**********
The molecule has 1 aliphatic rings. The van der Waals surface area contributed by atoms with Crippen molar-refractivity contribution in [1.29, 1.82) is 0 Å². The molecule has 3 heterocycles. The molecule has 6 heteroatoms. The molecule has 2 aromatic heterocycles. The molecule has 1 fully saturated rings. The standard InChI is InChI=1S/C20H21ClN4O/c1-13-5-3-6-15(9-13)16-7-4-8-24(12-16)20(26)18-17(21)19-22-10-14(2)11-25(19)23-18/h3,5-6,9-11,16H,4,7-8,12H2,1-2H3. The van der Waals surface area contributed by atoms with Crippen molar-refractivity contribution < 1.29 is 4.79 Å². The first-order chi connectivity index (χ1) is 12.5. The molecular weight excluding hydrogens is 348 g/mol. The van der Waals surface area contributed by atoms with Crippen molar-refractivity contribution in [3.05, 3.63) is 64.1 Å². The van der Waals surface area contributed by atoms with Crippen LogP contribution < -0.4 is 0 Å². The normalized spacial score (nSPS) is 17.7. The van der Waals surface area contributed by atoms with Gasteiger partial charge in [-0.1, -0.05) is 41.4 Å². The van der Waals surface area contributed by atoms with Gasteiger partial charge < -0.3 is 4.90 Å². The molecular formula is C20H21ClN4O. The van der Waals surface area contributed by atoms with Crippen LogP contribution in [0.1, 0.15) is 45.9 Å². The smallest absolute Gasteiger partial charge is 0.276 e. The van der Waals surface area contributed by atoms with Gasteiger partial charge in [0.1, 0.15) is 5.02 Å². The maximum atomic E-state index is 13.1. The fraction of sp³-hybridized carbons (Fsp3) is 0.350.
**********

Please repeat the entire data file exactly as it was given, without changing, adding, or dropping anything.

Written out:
The molecule has 1 aliphatic rings. The van der Waals surface area contributed by atoms with Crippen molar-refractivity contribution in [1.29, 1.82) is 0 Å². The molecule has 3 heterocycles. The molecule has 6 heteroatoms. The molecule has 2 aromatic heterocycles. The molecule has 1 fully saturated rings. The standard InChI is InChI=1S/C20H21ClN4O/c1-13-5-3-6-15(9-13)16-7-4-8-24(12-16)20(26)18-17(21)19-22-10-14(2)11-25(19)23-18/h3,5-6,9-11,16H,4,7-8,12H2,1-2H3. The van der Waals surface area contributed by atoms with Crippen molar-refractivity contribution < 1.29 is 4.79 Å². The first-order chi connectivity index (χ1) is 12.5. The molecular weight excluding hydrogens is 348 g/mol. The van der Waals surface area contributed by atoms with Crippen molar-refractivity contribution in [3.05, 3.63) is 64.1 Å². The van der Waals surface area contributed by atoms with Crippen LogP contribution < -0.4 is 0 Å². The normalized spacial score (nSPS) is 17.7. The van der Waals surface area contributed by atoms with Gasteiger partial charge in [-0.1, -0.05) is 41.4 Å². The van der Waals surface area contributed by atoms with Gasteiger partial charge < -0.3 is 4.90 Å². The molecular formula is C20H21ClN4O. The van der Waals surface area contributed by atoms with Crippen LogP contribution in [0.1, 0.15) is 45.9 Å². The smallest absolute Gasteiger partial charge is 0.276 e. The van der Waals surface area contributed by atoms with Gasteiger partial charge in [0.1, 0.15) is 5.02 Å². The maximum atomic E-state index is 13.1. The fraction of sp³-hybridized carbons (Fsp3) is 0.350.